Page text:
HOMETOWN Worcester Massachusetts; since 1996 I reside in Largo, Florida
ON THE WEB Sarjen-webdesign.com (home business)
NUMBER OF CHILDREN Three girls; twins 12.5 years and 9 (even the cat is a girl)
DAY JOB For the first part of my morning, until about 10 AM, I am the at-home dad. While the children are in school, I run a web design business that I started, and when the kids are home from school, from about 3 pm, it’s all them until bedtime.
RELATIONSHIP STATUS Married
*Editor’s Note* Bob is another of the at-home dad-friends we met at the DaddysHome,Inc Annual At-Home Dad Convention. Hi Bob! *waves* (Bob gets the extra-special questions designed for At-Home-Dads by Hogan Hilling.)
HOW DO YOU COMBINE WORK AND FAMILY?
This is a tough question; I think a better word might be “manage” over combine. My wife Margaret works very hard at what she does and sometimes with exceedingly long hours, plus business trips. I worked the first year and 2 months the twins were born and then became a stay-at-home. I have been an at-home dad since 2000 (11 years). I used to think work and family could be combined, but I have found over the years that each has to have its own space. I love web design work; it’s somewhat therapeutic and helps a little with some extra income, but once the kids are home it’s all about them, and even before that, and it has to be. It’s all about them with activities, doctor visits, and whatever else comes up. So although I try not to combine “work” and family; my work is my family.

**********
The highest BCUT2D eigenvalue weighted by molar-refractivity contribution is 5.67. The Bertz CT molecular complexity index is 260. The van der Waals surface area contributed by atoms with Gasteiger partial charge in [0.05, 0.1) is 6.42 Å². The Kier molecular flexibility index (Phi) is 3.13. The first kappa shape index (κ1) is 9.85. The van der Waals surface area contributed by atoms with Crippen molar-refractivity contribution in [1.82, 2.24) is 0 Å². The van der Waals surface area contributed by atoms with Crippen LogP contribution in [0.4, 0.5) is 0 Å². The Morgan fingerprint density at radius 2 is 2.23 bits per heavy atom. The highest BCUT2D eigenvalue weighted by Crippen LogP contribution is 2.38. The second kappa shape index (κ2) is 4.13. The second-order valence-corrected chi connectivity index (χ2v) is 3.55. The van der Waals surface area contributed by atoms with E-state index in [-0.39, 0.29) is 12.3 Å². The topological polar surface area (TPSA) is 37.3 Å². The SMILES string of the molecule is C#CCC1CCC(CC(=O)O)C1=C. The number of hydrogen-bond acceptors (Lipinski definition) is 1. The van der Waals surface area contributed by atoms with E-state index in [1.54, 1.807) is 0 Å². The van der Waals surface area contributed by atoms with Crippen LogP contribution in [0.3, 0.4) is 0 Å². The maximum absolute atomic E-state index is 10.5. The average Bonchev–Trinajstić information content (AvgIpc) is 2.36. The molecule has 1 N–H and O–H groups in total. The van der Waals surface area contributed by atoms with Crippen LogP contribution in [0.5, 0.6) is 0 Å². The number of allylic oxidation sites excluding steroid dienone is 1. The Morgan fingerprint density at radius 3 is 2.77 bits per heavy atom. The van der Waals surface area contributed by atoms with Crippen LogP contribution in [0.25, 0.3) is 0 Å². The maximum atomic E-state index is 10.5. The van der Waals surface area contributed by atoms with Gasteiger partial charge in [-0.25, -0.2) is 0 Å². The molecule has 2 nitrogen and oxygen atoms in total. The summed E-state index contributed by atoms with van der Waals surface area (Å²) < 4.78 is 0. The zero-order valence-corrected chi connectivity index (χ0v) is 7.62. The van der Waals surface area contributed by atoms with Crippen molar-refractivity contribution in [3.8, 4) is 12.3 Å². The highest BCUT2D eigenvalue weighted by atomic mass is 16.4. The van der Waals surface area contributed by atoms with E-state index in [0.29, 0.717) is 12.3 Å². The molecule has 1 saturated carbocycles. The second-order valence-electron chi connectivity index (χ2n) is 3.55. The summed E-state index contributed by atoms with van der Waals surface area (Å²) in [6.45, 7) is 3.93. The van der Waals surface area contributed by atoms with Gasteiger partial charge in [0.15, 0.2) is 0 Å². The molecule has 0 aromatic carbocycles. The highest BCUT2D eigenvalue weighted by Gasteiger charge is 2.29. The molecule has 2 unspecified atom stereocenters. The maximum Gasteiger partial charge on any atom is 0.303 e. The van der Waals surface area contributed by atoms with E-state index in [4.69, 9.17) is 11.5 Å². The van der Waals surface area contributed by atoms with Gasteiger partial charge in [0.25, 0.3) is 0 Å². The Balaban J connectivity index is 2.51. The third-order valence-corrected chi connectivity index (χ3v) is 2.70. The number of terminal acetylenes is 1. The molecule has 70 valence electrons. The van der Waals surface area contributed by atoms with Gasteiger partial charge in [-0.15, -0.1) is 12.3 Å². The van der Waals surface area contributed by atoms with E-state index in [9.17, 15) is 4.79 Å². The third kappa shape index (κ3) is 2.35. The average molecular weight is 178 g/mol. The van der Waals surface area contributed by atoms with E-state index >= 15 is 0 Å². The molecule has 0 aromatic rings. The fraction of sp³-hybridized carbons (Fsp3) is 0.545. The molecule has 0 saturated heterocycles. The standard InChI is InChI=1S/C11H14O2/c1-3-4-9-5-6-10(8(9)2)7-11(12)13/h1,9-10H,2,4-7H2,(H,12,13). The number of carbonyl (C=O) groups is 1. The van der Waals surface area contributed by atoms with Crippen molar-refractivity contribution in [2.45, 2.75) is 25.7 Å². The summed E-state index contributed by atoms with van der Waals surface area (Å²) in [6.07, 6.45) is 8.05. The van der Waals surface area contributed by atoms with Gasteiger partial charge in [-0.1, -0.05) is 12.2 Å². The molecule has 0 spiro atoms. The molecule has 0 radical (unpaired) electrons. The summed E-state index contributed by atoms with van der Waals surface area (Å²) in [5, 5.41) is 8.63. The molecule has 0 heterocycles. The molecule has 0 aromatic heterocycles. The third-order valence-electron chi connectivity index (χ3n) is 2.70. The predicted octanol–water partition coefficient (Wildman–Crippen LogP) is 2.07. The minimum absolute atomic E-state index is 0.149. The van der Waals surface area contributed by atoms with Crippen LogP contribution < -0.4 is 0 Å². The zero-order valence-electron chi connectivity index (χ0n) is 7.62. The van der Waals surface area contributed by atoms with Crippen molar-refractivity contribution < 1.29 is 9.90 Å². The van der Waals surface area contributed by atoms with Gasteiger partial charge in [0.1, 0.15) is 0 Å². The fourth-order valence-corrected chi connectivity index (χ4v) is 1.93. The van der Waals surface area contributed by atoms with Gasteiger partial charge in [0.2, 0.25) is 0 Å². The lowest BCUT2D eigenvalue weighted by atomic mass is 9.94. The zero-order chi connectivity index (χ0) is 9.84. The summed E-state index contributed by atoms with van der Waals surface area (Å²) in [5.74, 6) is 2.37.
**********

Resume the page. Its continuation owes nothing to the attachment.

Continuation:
Being an at-home dad is my real work, there is no question about that.
I got involved with Daddyshome, Inc. during the 14th annual at-home dad convention in Omaha (almost three years ago) and am now the organization’s Web Designer.
WHAT ARE YOUR HOBBIES?
Unfortunately I’m not able to watch sports that much but some of my hobbies are computers, drawing, church, camping, bowling, and my children.
WHAT DO YOU FEEL YOU DO WELL AS A HUSBAND AND DAD?
What I feel I do well as a husband:
1. Am supportive of Margaret’s role as the primary income source.
2. I listen when she needs comfort or a shoulder to lean on (sometimes not so good).
3. I make sure dinner is ready when she gets home, if she hasn’t had to eat already, and on occasion bring it to her.
4. Margaret is a diabetic; I make sure her meds are in order and in full supply.
As a dad:
1. I talk to my children about issues they don’t understand or know the consequences of.
2. I provide medical care for the bumps and bruises and when needed with doctor visits/hospitals.
3. I support the activities they choose (or don’t choose) to get involved with. I also make the tough decisions that don’t make me a fan favorite but are for the best, such as financial decisions.
WHAT IS IT THAT YOU CONTRIBUTE TO YOUR KIDS, AS A DAD, THAT YOUR PARTNER OR WIFE CAN’T?
Time! Time is a BIG obstacle and I am able to contribute more of it to the kids than my wife. Margaret is very sensitive to this and sometimes it causes issues in our communication with each other.
WHAT ARE THREE THINGS THAT YOU WISH YOUR PARTNER WOULD UNDERSTAND BETTER ABOUT A FATHER’S PERSPECTIVE?
Three things I wish my wife would understand better are: